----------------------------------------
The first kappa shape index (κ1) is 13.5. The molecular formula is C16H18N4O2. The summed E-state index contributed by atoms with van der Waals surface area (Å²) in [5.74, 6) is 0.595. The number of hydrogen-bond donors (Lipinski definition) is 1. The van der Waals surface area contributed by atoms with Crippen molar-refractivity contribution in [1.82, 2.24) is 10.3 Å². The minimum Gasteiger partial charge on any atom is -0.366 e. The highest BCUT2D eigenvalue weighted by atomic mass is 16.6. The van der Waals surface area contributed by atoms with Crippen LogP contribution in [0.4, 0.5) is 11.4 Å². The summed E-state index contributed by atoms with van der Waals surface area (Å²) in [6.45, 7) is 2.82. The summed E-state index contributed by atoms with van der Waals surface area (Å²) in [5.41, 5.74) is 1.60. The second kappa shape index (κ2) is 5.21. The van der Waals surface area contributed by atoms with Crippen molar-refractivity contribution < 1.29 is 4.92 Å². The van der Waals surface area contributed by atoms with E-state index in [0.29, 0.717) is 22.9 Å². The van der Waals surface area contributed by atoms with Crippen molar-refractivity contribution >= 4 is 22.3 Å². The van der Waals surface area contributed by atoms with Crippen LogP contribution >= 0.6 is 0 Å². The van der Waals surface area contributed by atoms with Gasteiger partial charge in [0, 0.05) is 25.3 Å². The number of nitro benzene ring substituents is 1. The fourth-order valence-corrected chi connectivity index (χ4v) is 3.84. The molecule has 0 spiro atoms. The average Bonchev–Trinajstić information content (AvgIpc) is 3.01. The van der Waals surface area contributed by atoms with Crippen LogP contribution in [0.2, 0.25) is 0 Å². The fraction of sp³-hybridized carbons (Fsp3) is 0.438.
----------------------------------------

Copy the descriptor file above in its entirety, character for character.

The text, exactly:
The first kappa shape index (κ1) is 13.5. The molecular formula is C16H18N4O2. The summed E-state index contributed by atoms with van der Waals surface area (Å²) in [5.74, 6) is 0.595. The number of hydrogen-bond donors (Lipinski definition) is 1. The van der Waals surface area contributed by atoms with Crippen molar-refractivity contribution in [1.82, 2.24) is 10.3 Å². The minimum Gasteiger partial charge on any atom is -0.366 e. The highest BCUT2D eigenvalue weighted by atomic mass is 16.6. The van der Waals surface area contributed by atoms with Crippen LogP contribution in [0.4, 0.5) is 11.4 Å². The summed E-state index contributed by atoms with van der Waals surface area (Å²) in [6.45, 7) is 2.82. The summed E-state index contributed by atoms with van der Waals surface area (Å²) in [5.41, 5.74) is 1.60. The second kappa shape index (κ2) is 5.21. The van der Waals surface area contributed by atoms with Crippen molar-refractivity contribution < 1.29 is 4.92 Å². The van der Waals surface area contributed by atoms with E-state index in [0.29, 0.717) is 22.9 Å². The van der Waals surface area contributed by atoms with Crippen molar-refractivity contribution >= 4 is 22.3 Å². The van der Waals surface area contributed by atoms with Crippen LogP contribution >= 0.6 is 0 Å². The van der Waals surface area contributed by atoms with Gasteiger partial charge in [0, 0.05) is 25.3 Å². The number of nitro benzene ring substituents is 1. The fourth-order valence-corrected chi connectivity index (χ4v) is 3.84. The molecule has 0 spiro atoms. The average Bonchev–Trinajstić information content (AvgIpc) is 3.01. The van der Waals surface area contributed by atoms with Crippen LogP contribution in [0.2, 0.25) is 0 Å². The fraction of sp³-hybridized carbons (Fsp3) is 0.438.